**Forthcoming in Progress in Community Health Partnerships (PCHP). All rights reserved.**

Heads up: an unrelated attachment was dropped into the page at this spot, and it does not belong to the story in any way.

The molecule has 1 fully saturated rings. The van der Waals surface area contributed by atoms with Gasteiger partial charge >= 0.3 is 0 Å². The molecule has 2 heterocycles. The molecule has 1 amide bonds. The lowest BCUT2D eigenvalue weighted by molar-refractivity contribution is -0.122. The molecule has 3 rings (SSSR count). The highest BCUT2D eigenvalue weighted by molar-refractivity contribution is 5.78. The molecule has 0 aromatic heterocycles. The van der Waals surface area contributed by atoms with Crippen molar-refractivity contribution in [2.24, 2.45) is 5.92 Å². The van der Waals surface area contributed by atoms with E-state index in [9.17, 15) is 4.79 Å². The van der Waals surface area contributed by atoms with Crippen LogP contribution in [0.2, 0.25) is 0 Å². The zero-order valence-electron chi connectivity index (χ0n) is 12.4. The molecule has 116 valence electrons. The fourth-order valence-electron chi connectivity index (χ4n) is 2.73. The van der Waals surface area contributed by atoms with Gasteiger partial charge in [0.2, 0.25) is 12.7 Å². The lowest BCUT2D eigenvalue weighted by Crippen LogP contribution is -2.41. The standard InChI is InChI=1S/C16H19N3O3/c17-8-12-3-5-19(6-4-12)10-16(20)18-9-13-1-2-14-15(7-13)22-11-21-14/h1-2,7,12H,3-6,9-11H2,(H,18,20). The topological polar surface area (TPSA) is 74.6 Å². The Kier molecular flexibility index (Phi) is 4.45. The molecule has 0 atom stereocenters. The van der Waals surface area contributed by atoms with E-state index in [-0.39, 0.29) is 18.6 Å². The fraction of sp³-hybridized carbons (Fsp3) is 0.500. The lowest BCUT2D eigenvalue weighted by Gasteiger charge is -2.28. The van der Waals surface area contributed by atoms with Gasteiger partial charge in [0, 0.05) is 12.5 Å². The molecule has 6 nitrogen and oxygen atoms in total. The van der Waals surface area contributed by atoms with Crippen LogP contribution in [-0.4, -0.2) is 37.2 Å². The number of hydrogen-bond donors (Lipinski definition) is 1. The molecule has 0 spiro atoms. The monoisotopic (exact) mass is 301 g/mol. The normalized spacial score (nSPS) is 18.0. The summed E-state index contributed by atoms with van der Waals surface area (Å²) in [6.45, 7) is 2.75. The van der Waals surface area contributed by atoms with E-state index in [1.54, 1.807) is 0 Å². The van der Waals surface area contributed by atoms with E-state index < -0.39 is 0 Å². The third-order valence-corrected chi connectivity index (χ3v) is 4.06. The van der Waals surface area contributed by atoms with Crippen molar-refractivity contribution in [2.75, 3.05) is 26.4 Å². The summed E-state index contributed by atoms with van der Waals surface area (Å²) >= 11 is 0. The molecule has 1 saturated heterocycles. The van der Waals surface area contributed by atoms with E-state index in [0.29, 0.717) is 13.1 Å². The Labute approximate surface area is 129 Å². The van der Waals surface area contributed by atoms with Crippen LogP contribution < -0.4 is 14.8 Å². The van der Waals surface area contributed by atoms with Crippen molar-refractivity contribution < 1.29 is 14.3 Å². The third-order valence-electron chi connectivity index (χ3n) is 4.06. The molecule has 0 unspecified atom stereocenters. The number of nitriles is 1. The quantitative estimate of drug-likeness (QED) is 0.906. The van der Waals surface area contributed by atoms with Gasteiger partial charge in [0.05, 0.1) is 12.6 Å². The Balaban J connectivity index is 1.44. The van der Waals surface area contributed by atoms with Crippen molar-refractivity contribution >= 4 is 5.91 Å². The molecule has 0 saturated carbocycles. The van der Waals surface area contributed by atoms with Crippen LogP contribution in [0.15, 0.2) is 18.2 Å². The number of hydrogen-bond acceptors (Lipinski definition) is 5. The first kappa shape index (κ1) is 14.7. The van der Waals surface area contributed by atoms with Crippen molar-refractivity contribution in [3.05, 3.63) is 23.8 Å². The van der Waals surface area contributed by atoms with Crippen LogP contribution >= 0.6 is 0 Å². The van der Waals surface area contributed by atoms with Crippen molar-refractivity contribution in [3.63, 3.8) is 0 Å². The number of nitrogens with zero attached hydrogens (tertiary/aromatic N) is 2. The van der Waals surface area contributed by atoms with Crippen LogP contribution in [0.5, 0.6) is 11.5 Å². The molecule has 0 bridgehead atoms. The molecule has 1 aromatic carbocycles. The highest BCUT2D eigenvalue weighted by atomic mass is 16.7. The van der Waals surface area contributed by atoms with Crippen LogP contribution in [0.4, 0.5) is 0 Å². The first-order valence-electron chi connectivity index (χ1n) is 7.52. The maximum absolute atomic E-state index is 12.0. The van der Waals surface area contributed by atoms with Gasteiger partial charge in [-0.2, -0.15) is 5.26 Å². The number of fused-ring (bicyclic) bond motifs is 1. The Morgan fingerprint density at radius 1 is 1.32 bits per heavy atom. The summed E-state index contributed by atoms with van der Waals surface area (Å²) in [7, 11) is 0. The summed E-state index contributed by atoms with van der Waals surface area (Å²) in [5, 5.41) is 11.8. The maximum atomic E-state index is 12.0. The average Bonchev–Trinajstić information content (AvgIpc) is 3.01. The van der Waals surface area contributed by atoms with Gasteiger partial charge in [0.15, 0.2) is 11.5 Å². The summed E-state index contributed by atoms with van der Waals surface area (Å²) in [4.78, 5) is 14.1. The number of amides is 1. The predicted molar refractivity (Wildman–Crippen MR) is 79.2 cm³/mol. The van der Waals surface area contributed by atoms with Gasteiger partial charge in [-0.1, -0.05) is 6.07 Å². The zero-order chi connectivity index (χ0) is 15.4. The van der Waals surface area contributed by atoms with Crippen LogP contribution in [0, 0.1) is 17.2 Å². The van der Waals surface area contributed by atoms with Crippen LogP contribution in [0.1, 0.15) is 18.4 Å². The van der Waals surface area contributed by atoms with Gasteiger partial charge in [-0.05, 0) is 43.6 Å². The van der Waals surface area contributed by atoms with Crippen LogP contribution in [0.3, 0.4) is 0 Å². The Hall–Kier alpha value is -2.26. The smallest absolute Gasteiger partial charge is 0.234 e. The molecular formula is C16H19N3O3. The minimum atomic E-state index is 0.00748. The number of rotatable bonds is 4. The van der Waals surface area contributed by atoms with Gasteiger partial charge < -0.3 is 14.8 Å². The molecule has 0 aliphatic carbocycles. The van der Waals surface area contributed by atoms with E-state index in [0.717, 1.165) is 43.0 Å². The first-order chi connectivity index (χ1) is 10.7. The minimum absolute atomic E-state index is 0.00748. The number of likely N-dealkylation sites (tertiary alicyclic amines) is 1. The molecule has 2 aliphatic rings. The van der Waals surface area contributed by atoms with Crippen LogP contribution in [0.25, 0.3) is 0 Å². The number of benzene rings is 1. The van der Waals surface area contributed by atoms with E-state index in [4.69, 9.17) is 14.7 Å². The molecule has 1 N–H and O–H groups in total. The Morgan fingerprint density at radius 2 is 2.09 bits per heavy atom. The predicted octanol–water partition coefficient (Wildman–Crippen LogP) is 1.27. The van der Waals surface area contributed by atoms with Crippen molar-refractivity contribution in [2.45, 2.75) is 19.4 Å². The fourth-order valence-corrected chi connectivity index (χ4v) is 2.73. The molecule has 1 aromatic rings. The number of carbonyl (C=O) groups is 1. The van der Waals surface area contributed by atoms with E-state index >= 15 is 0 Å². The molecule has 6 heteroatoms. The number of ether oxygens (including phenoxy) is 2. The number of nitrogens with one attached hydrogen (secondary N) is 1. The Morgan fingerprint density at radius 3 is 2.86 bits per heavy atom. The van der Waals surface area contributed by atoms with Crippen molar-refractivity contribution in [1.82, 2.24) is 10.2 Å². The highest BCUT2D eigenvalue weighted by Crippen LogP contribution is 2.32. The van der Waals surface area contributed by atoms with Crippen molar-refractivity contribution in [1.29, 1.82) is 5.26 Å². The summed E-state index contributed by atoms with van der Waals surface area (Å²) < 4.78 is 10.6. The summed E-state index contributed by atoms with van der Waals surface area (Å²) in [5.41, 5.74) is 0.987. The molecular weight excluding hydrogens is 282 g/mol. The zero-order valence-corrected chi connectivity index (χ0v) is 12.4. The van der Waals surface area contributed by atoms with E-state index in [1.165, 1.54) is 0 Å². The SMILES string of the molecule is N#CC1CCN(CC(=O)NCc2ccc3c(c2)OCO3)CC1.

Drawing from collective experiences in our capacity building project: Health Equity Activation Research Team (HEART) for Inclusion Health, we argue that while community-engaged partnerships tend to focus on understanding health inequities and developing solutions, they can be healing spaces for health professionals and researchers. Data were obtained from a 15-month participatory ethnography, including focus groups and interviews. Ethnographic notes and transcripts were coded and analyzed using both deductive and inductive coding. Practices of radical welcome, vulnerability, valuing the whole person, acknowledging how partnerships can cause harm, and centering lived experience expertise in knowledge creation processes were identified as key characteristics of healing spaces. Ultimately, health professionals and researchers work within the same social, political and economic contexts of populations with the worst health outcomes. Their own healing is critical for tackling larger systemic changes aimed at improving the well-being of communities harmed by legacies of exclusion.